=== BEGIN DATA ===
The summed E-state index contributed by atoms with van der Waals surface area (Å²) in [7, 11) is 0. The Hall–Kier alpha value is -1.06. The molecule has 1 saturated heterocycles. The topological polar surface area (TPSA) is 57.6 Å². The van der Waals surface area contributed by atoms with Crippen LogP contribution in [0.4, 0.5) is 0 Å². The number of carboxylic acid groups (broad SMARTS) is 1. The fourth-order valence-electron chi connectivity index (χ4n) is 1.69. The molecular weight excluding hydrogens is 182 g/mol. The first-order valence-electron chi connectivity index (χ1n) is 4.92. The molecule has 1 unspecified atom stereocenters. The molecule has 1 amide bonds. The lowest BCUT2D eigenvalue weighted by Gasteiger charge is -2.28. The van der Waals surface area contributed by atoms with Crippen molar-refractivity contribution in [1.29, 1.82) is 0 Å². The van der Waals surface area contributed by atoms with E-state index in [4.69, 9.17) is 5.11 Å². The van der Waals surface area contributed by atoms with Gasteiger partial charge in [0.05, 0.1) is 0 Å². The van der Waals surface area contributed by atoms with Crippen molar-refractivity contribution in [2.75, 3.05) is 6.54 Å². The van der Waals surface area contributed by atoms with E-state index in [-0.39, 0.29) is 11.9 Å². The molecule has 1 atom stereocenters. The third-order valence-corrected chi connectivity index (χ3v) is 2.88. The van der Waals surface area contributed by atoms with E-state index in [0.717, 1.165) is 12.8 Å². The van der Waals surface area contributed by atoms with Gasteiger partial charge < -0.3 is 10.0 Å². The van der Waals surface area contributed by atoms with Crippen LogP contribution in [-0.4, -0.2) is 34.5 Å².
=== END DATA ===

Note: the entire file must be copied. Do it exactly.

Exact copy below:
The summed E-state index contributed by atoms with van der Waals surface area (Å²) in [7, 11) is 0. The Hall–Kier alpha value is -1.06. The molecule has 1 saturated heterocycles. The topological polar surface area (TPSA) is 57.6 Å². The van der Waals surface area contributed by atoms with Crippen LogP contribution in [0.4, 0.5) is 0 Å². The number of carboxylic acid groups (broad SMARTS) is 1. The fourth-order valence-electron chi connectivity index (χ4n) is 1.69. The molecular weight excluding hydrogens is 182 g/mol. The first-order valence-electron chi connectivity index (χ1n) is 4.92. The molecule has 1 unspecified atom stereocenters. The molecule has 1 amide bonds. The lowest BCUT2D eigenvalue weighted by Gasteiger charge is -2.28. The van der Waals surface area contributed by atoms with Crippen molar-refractivity contribution in [1.29, 1.82) is 0 Å². The van der Waals surface area contributed by atoms with E-state index in [4.69, 9.17) is 5.11 Å². The van der Waals surface area contributed by atoms with Gasteiger partial charge in [0.05, 0.1) is 0 Å². The van der Waals surface area contributed by atoms with Crippen molar-refractivity contribution in [2.75, 3.05) is 6.54 Å². The van der Waals surface area contributed by atoms with E-state index in [-0.39, 0.29) is 11.9 Å². The molecule has 1 atom stereocenters. The third-order valence-corrected chi connectivity index (χ3v) is 2.88. The van der Waals surface area contributed by atoms with E-state index in [0.717, 1.165) is 12.8 Å². The van der Waals surface area contributed by atoms with Gasteiger partial charge < -0.3 is 10.0 Å². The van der Waals surface area contributed by atoms with Crippen LogP contribution in [-0.4, -0.2) is 34.5 Å².